In these difficult days for the EU, when the thread of solidarity for the Union wears thin for many member states, it is reinvigorating to be reminded of what sustains the Union. The reasons Croatia underwent the arduous task of adhering to the ever more complex acquis of the EU were manifold. It allows Croatia to access the open markets of the world’s largest economic area of over 500 million people and it enables the free movement of capital across the Continent. It allows her people to travel unhindered across 27 other member states, to open up EU universities to Croat students, and to affirm the democratic principles and respect for human rights and dignity that underpins the philosophy of the Union.
In going through the economic crisis that has bedevilled the Union and, more particularly, the euro area over the past three years, much has been lost of the vision of the founding fathers of the European project. It has become a narrow focus on economics, fiscal difficulties and banking issues, but we should not lose sight of the fact that the euro project was carved from a desire to see peace across the Continent and how we could develop and build on it. We should not be blinded by the crisis, which will be a small footnote in the history of Europe.
In moments of doubt about the future of the Union it is worth reminding ourselves of the progress the Union has spurred on, facilitated and encouraged across the Continent, in Ireland and now hopefully in Croatia. Croatia emphatically voted in favour of accession to the EU in January, a sign of enthusiasm for the EU that should stir us on towards tackling the problems of the Union. A country that first emerged as a war-torn land riven by sectarian violence has moved on from its bloody past to embrace a brighter future founded on the pan-European values of democracy, competition and the rule of law. This should serve to remind us all of the potential of the EU and serve as a beacon of hope for the region. Issues about accession remain, namely, whether Croatian nationals should have immediate access to our labour markets. Outstanding issues in Croatia remain to be resolved. However, those important issues aside, we can welcome Croatia into the fold of the EU as an equal partner in the future of Europe.
I understand the second amendment to the Bill, which the Government will move on Committee Stage, will provide for the protocol on the concerns of the Irish people on the Lisbon treaty, which was signed in Brussels on 16 May to form part of the domestic law of the State. The signing of the protocol addresses the concerns of the Irish people on the Lisbon treaty with regard to the right to life, family and education, taxation, and security and defence. The European Council stated the sole purpose of the protocol is to give full treaty status to the clarifications set out in the decision.
I understand the protocol will clarify but not change the content or the application of the Lisbon treaty. This a welcome measure to finalise the Lisbon treaty and copperfasten the assurances the Government received on areas of particular sensitivity to the Irish people. I welcome the amendments to the Bill as progressive steps for Ireland and the Union.
Deputy Pádraig Mac Lochlainn: Sinn Féin is not happy that four diverse issues have been lumped together in this Bill. However, we agree with each of the proposals and will accept them. It is ironic they have been lumped together, even though it was not planned like this. One proposal is to provide for a permanent emergency funding mechanism and reflects the failure of European monetary union, the failure of solidarity, the failure of the structure to deal with the crisis, the failure of those in the banking sector to take responsibility for the crisis they created and the failure to restructure the banking and financial sector. As we speak, the Spanish Government and the Spanish people will be given money to bail out their banks without any rigorous stress testing of the banking sector. The same mistakes have been repeated and they do not meet their responsibilities. It is ironic that we have that provision in the amendment as well as the accession of Croatia.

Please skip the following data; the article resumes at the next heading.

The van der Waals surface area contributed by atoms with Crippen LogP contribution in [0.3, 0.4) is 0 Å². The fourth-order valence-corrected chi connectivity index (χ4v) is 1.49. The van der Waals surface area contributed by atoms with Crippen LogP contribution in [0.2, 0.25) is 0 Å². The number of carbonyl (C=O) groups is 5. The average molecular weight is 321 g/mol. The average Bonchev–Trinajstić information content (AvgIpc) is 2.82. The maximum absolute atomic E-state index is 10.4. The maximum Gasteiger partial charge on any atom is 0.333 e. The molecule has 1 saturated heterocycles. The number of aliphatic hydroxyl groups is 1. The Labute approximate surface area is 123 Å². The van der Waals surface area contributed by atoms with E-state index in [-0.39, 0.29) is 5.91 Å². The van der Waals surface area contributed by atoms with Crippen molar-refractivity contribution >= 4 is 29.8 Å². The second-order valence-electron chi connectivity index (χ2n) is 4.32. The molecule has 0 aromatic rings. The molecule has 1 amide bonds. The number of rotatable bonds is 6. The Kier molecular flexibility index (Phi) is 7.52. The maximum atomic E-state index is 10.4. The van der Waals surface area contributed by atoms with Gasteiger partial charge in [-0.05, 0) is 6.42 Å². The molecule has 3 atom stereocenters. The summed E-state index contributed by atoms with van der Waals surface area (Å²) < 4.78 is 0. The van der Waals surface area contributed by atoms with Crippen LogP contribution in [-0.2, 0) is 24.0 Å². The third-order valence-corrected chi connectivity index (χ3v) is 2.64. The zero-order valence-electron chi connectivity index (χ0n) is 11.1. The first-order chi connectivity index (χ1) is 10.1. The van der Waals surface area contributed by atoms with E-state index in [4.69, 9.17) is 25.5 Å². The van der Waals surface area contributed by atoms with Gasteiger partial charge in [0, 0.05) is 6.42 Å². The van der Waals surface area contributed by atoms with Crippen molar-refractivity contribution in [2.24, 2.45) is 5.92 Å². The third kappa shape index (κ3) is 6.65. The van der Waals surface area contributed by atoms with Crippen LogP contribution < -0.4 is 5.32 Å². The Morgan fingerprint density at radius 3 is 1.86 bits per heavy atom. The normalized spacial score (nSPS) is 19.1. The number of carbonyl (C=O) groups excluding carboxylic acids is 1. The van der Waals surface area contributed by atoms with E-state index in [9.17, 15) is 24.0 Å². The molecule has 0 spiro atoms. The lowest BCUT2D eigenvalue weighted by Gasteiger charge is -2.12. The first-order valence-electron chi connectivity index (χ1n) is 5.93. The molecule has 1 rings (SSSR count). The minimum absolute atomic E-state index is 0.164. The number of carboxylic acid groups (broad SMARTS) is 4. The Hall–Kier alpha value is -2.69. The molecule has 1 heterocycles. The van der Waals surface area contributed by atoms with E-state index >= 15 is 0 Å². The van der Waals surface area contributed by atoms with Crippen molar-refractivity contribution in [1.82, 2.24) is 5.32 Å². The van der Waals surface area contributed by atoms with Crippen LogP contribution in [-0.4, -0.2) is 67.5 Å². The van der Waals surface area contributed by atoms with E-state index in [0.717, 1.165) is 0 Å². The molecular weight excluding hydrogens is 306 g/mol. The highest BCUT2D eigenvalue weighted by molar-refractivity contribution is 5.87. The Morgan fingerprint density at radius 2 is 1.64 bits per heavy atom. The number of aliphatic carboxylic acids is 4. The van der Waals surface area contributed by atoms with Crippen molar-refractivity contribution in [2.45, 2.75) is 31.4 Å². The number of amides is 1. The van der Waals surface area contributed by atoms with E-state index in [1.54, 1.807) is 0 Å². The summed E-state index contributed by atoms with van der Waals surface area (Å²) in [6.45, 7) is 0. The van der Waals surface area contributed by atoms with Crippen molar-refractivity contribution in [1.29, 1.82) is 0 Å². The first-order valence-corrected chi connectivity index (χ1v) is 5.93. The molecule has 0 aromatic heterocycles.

Good luck to Croatia, which is very welcome. It has been a long journey for its people to get to this point. What kind of European Union is Croatia entering and what kind of solidarity can it expect when a potential crisis emerges? The Irish people were saddled with banking debt that will have an impact on generations, with no answer to our difficulties. If that experience is anything to go by, this is a difficult time for Croatia to enter the Union.
On a hopeful note, we need to go back to basics. The European Union project has many positive elements, such as the binding together of peoples who were in an awful conflict. Croatia is part of the Balkans and the assassination of Archduke Franz Ferdinand in Sarajevo gave birth to the dreadful First World War and, because lessons were not learned from mistakes, the devastation of the dreadful Second World War followed. The hopeful project of the European Union followed and included social Europe, women’s rights, environmental legislation, equality and human rights. All of these have been achieved and there has been solidarity at times. The project has potential to be a great, hopeful project but this is not a good time for it. With the exception of Croatia, it might remind us to go back to what the project was supposed to be about. With that positive development next year, it might focus our minds on what we need to do in Europe and what solidarity means. I thank the Ceann Comhairle for the opportunity to speak and we will support the four items in the Bill.